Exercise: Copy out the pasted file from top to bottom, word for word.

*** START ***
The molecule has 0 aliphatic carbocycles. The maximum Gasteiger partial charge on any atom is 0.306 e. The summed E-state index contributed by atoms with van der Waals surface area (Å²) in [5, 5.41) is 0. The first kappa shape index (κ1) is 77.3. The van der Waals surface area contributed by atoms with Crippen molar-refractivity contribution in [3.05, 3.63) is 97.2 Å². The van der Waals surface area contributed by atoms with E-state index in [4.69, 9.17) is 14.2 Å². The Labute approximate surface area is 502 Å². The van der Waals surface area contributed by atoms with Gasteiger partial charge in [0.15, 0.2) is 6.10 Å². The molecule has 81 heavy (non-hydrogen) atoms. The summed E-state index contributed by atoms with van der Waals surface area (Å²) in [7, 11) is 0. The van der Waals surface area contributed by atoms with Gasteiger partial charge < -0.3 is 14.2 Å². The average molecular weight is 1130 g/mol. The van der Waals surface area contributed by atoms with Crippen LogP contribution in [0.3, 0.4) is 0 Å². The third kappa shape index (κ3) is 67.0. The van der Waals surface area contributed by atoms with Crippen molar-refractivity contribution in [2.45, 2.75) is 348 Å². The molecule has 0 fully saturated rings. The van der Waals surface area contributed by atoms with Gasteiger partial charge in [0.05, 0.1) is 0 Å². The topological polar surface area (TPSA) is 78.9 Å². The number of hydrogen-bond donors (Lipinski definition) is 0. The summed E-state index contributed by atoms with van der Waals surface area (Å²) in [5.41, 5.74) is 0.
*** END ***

The molecule has 0 aliphatic carbocycles. The maximum Gasteiger partial charge on any atom is 0.306 e. The summed E-state index contributed by atoms with van der Waals surface area (Å²) in [5, 5.41) is 0. The first kappa shape index (κ1) is 77.3. The van der Waals surface area contributed by atoms with Crippen molar-refractivity contribution in [3.05, 3.63) is 97.2 Å². The van der Waals surface area contributed by atoms with E-state index in [4.69, 9.17) is 14.2 Å². The Labute approximate surface area is 502 Å². The van der Waals surface area contributed by atoms with Gasteiger partial charge in [0.15, 0.2) is 6.10 Å². The molecule has 81 heavy (non-hydrogen) atoms. The summed E-state index contributed by atoms with van der Waals surface area (Å²) in [7, 11) is 0. The van der Waals surface area contributed by atoms with Gasteiger partial charge < -0.3 is 14.2 Å². The average molecular weight is 1130 g/mol. The van der Waals surface area contributed by atoms with Crippen LogP contribution in [0.3, 0.4) is 0 Å². The third kappa shape index (κ3) is 67.0. The van der Waals surface area contributed by atoms with Crippen molar-refractivity contribution in [2.45, 2.75) is 348 Å². The molecule has 0 fully saturated rings. The van der Waals surface area contributed by atoms with Gasteiger partial charge in [0.05, 0.1) is 0 Å². The topological polar surface area (TPSA) is 78.9 Å². The number of hydrogen-bond donors (Lipinski definition) is 0. The summed E-state index contributed by atoms with van der Waals surface area (Å²) in [5.41, 5.74) is 0.